Where does all that dirty money go? It purchases legitimate businesses—cash businesses, ideally—to create fronts. Think Breaking Bad’s Gus Fring owning the Los Pollo Hermanos restaurant chain. It buys prosecutors, lawyers, accountants, academics, journalists, judges, and politicians. It’s used to set up shell corporations in places like the Channel Islands, Cyprus, the Seychelles, and the Caymans—any country that prizes secrecy will do—and from there exchanged for prime real estate, for works of art, for antiquities—for any luxury item that can be flipped, even at a loss.
Donald John Trump launders money for the Russian mob in a flamboyant manner that is the antithesis of Ozark’s Marty Byrde—or of the Russian mafiya’s Mogilevich, for that matter, who is a behind-the-scenes, attract-no-attention kind of guy. Trump does it through shady real estate deals. In the eighties, Trump Tower was one of just two buildings in all of New York City that allowed units to be purchased by shell companies. This allowed a mobbed-up Russian like David Bogatin to plonk down $6 million from some mysterious shell corporation to buy five condos in Trump Tower. Any subsequent revenue generated from that transaction—maybe there was rental income, maybe the units were sold—was “clean.” This was hardly the only shady transaction.
As Anders Aslund, a Swedish economist, put it to Craig Unger: “Early on, Trump came to the conclusion that it is better to do business with crooks than with honest people. Crooks have two big advantages. First, they’re prepared to pay more money than honest people. And second, they will always lose if you sue them because they are known to be crooks.”
The much-ballyhooed Russian sanctions imposed by Obama—which the inept Donald John Trump has not managed to get lifted—are effective because they prohibit individual oligarchs, including many of Putin’s old judo buddies, from accessing the Western banking system—in effect closing off much of the legitimate economy to them. The sanctions are a master stroke, because they cast the oligarchs and Putin pals as illegitimate. The sanctions are the West saying: Fuck you, you fucking criminals. What’s the use of having all that money if you can’t spend it outside of Russia?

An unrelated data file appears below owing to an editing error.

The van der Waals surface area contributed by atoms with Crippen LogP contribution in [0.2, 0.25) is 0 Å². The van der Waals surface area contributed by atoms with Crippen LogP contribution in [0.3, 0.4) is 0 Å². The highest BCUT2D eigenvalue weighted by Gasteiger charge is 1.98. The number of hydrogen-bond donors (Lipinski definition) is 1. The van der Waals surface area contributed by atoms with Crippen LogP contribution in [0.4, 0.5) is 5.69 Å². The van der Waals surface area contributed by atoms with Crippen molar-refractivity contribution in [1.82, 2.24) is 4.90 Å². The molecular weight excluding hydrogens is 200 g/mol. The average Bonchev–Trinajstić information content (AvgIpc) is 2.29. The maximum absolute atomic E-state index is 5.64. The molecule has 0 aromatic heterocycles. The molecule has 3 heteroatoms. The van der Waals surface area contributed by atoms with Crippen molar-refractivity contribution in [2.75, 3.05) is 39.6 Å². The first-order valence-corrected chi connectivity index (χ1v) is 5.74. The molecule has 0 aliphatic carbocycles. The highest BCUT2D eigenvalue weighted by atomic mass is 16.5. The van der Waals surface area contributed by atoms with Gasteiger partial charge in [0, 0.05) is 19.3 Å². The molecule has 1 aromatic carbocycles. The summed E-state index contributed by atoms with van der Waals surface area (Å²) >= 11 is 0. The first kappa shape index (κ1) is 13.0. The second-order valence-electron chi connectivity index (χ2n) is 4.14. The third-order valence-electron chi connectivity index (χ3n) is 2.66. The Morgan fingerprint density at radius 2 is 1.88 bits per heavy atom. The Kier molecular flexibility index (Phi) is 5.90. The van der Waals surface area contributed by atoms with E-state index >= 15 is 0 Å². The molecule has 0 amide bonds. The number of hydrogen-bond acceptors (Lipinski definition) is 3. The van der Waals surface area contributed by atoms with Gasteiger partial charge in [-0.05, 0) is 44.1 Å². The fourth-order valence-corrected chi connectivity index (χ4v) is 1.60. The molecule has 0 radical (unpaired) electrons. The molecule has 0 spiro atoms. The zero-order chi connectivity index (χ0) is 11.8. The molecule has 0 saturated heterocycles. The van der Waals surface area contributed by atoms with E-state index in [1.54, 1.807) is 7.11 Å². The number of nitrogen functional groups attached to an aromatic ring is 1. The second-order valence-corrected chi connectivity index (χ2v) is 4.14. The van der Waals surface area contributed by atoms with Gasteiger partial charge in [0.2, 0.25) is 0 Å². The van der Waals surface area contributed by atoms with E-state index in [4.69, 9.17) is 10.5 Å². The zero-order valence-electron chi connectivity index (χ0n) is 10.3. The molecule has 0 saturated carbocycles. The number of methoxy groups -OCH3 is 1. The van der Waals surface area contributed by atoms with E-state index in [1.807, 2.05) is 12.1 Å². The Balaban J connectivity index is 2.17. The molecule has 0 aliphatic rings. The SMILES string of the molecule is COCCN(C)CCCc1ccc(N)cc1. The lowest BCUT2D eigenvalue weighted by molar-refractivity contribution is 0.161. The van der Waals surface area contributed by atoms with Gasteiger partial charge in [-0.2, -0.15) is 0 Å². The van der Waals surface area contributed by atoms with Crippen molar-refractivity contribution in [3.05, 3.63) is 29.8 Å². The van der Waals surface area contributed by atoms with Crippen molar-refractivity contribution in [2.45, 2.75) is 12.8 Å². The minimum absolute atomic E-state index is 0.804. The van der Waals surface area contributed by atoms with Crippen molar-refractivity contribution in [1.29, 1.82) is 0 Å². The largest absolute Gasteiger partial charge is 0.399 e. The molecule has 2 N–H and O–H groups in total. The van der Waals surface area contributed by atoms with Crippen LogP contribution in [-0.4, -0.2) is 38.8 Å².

Anyone who watched The Wire, Breaking Bad, or Ozark can tell you that money laundering stories don’t end well. (The last show is still going, and I’ve only just started Season Two, but it looks like the best the Byrde family can hope for is a Gene Takovic-style getaway, or else witness protection.) Despite a long and storied career, and numerous attempts by the feds to nail him, Meyer Lanksy managed to avoid conviction; he eventually fled to Cuba with some $20 million, and, in his words, “went bust” in Havana. When he died in 1983 in Miami Beach of lung cancer, the 80-year-old had been broke for two years. Mogilevich is 73—the same age as Trump—and lives like a prince in Moscow, but he’s more or less confined to Russia. He can’t visit Budapest, long his base of operations, or London, or New York, without risking arrest.
That’s the fate of the two best money launderers who ever lived—the richest, the smartest, the most powerful and respected. When you’re further down the food chain, a cog in the laundering machine, the cards are stacked against you. For these unfortunate souls, there’s no way out. There’s no retirement party for money launderers, no gold watch, no pension plan. There’s only never-ending anxiety, the eternal need to churn the loot, the constant fear that the curtain can come down at any moment. The most prudent course of action is to defer the ultimate fate, to live to launder another day—which is why every move Trump makes involves stalling. The best that the middling money launderer can hope for is to peacefully and naturally expire before the FBI comes calling.
Will the president wind up in a fancy pad in Moscow, like Mogilevich? Will he go out like Lansky, in Florida of natural causes, a once-wealthy New York legend with a measly $57,000 in the bank? Either outcome would be preferable to exposure of his crimes, and the humiliation of defeat, conviction, asset forfeiture, and prison, that likely awaits him in the new year. Unlike in the rub-and-tug joints that are such ideal fronts for their noxious brand of crime, with money launderers, there are no happy endings.